Tuesday, December 2, 2014

ghosts



The Mulch Elves always took a good, long vacation after the harvest was complete.  Helping the ants bring in the grain, morsels of food and bits of dried fruits and nuts was not an easy task – but they were happy to do it if it pleased their ant neighbors.  This year when it was all over, Papa and Mama announced that the trip was going to be wilderness camping – a decision that pleased the children.  

The family packed their belongings, each carrying an elven sleeping roll tucked neatly into a backpack.  Mama packed a measure of grain to roast and tied it in a red bandanna slung over her shoulder.  Each child carried sunflower seeds and dried pumpkin flakes for snacking; along with a skin of water that they could always refill at the nearby creek.  Papa carried a skin of spirits (that he had been saving especially for the trip) and a few cigars.  Since he was the strongest, Papa carried the sulfur matches that he’d use to start the fire once they made camp. 

Together the family trekked out on their adventure to the wilderness area that bordered the Cooper home, whistling elven marching songs.  The brisk walk and change of scenery provided the Mulches with a sense of being lost in a secluded location where no one could find them.

Once they arrived at the clearing by the creek, Papa and Mama told their triplets to go and gather firewood as they set up the camp.  Edna, Ferris and Anna quickly set out to find the driest, most fragrant wood that they could roast their grain over while Papa told ghost stories.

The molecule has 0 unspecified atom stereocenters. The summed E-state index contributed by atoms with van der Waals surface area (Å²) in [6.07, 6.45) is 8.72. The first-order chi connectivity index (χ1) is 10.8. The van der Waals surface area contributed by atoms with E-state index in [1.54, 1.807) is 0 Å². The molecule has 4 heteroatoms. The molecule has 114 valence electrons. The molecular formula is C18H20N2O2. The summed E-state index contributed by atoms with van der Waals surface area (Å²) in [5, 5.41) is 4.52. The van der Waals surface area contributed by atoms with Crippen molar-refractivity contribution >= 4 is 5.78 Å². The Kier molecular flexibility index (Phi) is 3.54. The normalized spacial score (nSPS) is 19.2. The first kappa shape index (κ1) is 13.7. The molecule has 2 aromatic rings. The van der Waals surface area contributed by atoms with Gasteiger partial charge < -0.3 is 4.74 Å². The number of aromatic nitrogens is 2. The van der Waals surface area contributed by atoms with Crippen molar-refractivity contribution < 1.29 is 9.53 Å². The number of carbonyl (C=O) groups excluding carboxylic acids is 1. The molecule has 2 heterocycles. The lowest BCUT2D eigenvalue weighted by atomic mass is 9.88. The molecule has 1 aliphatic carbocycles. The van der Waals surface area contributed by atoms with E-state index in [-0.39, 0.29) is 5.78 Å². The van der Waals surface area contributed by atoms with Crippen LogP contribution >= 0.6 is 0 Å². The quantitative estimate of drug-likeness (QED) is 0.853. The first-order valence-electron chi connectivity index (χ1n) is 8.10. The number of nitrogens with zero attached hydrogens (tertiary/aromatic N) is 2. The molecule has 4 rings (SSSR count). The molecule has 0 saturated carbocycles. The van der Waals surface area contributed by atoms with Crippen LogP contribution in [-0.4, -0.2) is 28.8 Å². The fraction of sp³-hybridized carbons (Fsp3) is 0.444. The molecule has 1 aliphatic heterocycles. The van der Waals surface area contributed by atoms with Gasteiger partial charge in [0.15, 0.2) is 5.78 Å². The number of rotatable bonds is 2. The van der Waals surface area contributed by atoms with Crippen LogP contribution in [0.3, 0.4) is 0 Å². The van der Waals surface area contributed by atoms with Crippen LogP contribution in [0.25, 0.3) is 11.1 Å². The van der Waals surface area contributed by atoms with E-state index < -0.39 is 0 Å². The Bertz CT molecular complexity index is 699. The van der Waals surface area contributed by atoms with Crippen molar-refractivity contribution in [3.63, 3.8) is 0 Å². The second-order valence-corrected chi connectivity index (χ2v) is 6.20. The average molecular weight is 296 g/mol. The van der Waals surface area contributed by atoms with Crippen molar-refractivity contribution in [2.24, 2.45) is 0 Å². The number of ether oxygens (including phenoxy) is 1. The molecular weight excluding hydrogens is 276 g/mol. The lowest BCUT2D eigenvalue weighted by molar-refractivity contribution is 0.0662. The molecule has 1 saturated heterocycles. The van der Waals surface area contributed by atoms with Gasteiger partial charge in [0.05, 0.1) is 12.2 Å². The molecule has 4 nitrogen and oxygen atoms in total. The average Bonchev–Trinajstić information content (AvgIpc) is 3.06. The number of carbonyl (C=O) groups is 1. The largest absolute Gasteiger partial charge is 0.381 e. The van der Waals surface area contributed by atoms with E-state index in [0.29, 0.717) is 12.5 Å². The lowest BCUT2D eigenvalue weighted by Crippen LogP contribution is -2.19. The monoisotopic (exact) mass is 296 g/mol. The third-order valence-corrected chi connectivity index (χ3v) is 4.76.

“Do you think Mama will get scared again this year?” Ferris asked his sisters, smiling mischievously. “Last year she almost went home when Papa told his story!”    

“I hope she doesn’t get too frightened,” Edna said.  Her small face look worried to her siblings. “Mama needs to relax just like the rest of us.”

“None of us can rest and listen to Papa’s ghost stories,” Anna laughed.  “They make me terrified!  I never sleep the first night of vacation!”

There was truth to what Anna said, dear ones.  On vacation, Papa loved to scare his family with the ghost stories he would conjure in his head.  It was his special delight to sip spirits and smoke a cigar while his family’s anxious faces glowed in the firelight as they listened to him.

That night was no different.  After the fire was lit (Papa used his toenails as a flint to strike the match), the family sat around it, cross-legged with sticks, roasting grain and eating it until they were stuffed.  As Papa lit his cigar, he looked around and sighed.

“I have to tell you, family,” he began.  “That it was a night just like this when Annabell Tree went missing right in these woods…”

“Please, don’t start!”  Mama interrupted Papa, her brow furrowed in worry.  “Please don’t bring that girl’s name into one of your stories…”

The children were leaning forward, bursting with curiosity.  “Who is Annabell Tree?”

Papa looked carefully at Mama before proceeding.  He took another puff on his cigar and leaned back against a rock.   “The question is who WAS Anabell Tree.”

“Who was she, then?” Ferris’ voice trembled as he asked.

“She was a young girl, no bigger than you three in years.  Of course she was a human child, but she was out taking part in a marshmallow roast with her family, just like this one.”

“Do we have marshmallows?” Anna asked Mama, who shushed her as she glared at Papa.

“Annabell Tree,” Papa looked up at the sparks that floated up to the sky from their campfire.  “She wanted to fly, as I remember.  She was on a trip with her Father, Mother, her nine brothers and sisters and her live-in Nanny.  Annabell loved vacations with her family, but she was a young girl who wasn’t satisfied with her life.  She wanted to test the boundaries of the natural world.  She wanted to fly!”

The children leaned forward; so far Papa’s story wasn’t making sense.

“Did you say she disappeared?” Edna asked when there was a significant silence.  Papa nodded sadly.